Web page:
How you approach funding for a new business venture is critical to its success, with important considerations around working capital, loan security, cashflow forecasts and loan structure. If you are experienced in business you will be familiar with these requirements and the importance of a robust business plan.
However if you are new to business, this may feel a little daunting, especially if you are considering putting up your house as collateral on a business loan.
With the survival rate for new businesses sitting at around 41.5%, you are right to be cautious, however the significant rewards of owning a business will continue to attract new operators.
One way to potentially lower the risk is by buying into a reputable franchise with proven systems and processes to help you succeed. This may also increase your chances of securing funding due to some franchise brands having pre-approved accreditation with lenders.
Despite some of the negative publicity in the media over the years, Australia’s franchise sector is one of the most regulated in the world, according to Dan Toms. co-director of Franchise and SME Lending Specialists – CFI Finance.
While starting a franchise business does not guarantee success, partnering with the right brand may increase the likelihood of your business succeeding by helping you navigate the common pitfalls, and structure your business and finance for success.
Toms says that prospective franchisees should scrutinise the franchise disclosure document where they can see how many sites have ceased to trade over the last three years, along with franchisee contact details.
“Reach out to other franchisees to discuss their experience, ask what they like about the network and what they don’t,” he suggests.
How Funding a Franchise Differs
While lender finance products for franchises do not differ, many franchise brands have accreditations in place with banks and other lenders which provides streamlined access to funding, reduced paperwork, and often better interest rates, according to Toms.
Whatever the business you are planning, he says you should ensure you understand all the costs involved – also known as turnkey costs.
“People can overlook costs such as a landlord bond or bank guarantee, legal fees, stock and working capital,” he said, adding that other cost considerations include accounting, marketing, your shopfit, vehicles and business support.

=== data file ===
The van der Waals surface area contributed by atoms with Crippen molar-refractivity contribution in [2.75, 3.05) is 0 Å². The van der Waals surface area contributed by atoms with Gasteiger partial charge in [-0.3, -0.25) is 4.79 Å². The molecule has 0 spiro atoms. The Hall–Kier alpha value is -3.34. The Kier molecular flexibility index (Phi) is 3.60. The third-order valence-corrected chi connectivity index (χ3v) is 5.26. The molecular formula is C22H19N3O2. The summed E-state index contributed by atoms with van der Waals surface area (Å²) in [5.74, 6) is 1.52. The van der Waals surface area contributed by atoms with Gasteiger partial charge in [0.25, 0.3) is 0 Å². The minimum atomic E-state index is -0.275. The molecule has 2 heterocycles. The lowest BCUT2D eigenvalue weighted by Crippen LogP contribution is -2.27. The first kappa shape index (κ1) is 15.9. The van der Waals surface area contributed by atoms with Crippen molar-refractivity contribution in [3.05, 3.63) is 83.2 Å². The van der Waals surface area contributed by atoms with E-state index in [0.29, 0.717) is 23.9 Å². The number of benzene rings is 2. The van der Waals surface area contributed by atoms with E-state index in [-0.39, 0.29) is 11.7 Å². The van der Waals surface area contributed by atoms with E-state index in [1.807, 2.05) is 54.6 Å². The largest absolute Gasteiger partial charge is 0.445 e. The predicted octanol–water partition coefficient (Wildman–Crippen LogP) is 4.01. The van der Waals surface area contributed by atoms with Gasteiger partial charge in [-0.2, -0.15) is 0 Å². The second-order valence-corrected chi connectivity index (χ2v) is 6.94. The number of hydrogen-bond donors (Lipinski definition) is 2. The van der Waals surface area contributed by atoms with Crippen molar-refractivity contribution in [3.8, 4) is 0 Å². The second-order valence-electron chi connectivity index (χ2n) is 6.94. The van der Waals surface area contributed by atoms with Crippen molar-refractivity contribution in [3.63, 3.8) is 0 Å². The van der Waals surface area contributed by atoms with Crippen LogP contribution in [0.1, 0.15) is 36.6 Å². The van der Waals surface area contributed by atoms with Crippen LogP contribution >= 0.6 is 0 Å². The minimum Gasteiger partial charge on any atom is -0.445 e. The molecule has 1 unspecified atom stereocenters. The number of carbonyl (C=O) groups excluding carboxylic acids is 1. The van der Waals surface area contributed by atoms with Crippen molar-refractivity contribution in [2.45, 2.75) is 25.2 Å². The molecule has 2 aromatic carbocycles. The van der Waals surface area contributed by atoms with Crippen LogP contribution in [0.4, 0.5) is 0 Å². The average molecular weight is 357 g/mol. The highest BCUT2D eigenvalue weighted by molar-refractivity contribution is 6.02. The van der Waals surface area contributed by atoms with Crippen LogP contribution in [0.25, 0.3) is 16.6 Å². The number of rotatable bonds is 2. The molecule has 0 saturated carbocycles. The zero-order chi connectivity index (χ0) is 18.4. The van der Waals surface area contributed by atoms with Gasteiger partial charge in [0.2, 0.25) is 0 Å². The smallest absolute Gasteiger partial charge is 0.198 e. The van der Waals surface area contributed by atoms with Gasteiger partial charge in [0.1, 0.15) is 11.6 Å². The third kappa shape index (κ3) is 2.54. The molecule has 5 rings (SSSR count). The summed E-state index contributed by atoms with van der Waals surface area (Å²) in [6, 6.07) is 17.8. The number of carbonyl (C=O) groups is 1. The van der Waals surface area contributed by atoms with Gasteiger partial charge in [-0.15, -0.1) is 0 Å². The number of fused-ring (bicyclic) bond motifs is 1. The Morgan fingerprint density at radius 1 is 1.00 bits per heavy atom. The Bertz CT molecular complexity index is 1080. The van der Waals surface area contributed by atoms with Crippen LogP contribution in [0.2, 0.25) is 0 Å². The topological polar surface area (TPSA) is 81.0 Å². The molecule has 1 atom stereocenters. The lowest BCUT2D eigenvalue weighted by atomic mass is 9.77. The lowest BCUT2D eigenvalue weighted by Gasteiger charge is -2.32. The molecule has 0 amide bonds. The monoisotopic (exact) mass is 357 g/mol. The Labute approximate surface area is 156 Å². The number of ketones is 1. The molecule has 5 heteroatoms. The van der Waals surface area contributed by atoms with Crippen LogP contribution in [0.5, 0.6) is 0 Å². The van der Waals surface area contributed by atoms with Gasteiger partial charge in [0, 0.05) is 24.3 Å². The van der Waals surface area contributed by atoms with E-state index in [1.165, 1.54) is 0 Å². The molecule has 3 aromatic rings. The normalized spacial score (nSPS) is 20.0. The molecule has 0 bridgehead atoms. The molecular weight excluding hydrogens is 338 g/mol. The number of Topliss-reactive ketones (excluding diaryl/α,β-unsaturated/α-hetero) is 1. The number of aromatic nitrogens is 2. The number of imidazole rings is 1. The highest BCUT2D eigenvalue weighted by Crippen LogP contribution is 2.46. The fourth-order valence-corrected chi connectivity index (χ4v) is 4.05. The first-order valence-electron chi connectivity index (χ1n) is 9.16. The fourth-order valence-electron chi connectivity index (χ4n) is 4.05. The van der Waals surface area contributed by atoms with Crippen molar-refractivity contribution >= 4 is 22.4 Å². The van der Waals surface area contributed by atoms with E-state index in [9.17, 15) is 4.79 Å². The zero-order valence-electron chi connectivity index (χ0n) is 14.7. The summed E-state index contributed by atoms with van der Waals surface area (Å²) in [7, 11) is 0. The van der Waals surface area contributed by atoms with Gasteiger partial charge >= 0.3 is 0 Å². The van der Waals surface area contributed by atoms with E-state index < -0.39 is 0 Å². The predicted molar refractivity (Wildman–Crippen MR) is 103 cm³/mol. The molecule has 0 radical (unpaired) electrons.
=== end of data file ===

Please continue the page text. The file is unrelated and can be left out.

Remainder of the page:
The working capital you require will depend on the type of business and how long it takes to reach break even.
“Some businesses such as gyms that offer pre-sale memberships can be cashflow positive from day one. Other businesses take time for the marketing initiatives to take effect and a customer base to be built.”
“Any new business should also have a cashflow forecast with realistic expectations for sales and expenses. Most lenders will be able to provide you with a cashflow forecast template,” Toms said.
Securing Your Business Funding: “The 5 Cs of Credit”
Before committing to any franchise or lease agreement, Toms says you should first secure your funding with a loan availability period of around three months, which will give confidence to the applicant, franchisor and landlord.
“Funding your business is the most important step and will influence you entire business journey, and potentially mean the difference between success and failure,” Toms said.
He described the “5 Cs of Credit” that lenders will use as a baseline for whether they will approve your loan, and how much they are prepared to lend:
● Character: This refers to the applicant’s credit report and credit score. How likely is the applicant to repay the loan?
● Capacity: Can the proposed loan be serviced? Another reason why a cashflow forecast is required.
● Capital: What savings does the applicant/business have to put towards the project?
● Collateral: What security is available to secure the loan, such as equipment, property, or a guarantee from another entity.
● Conditions: Are there any market conditions that may affect the business? These can be macro such as the broader economy or more granular that only affect a particular brand, industry or location.
Types of Business Finance
“If a business is starting out then it is common that we would generally recommend a business loan,” Toms said, adding that CFI Finance also offer leases and cashflow lending.
“A business loan is a fixed term loan between three and five years where the interest rate is also fixed for the term of the loan. This type of loan also allows maximum flexibility on how funds are used, rather than lending being tied to equipment.”
Whatever business you start, due diligence around funding, finance and cashflow is critical. Ensure you have the buffer to ride through any troughs, and consider partnering with a reputable franchise to help you navigate the process.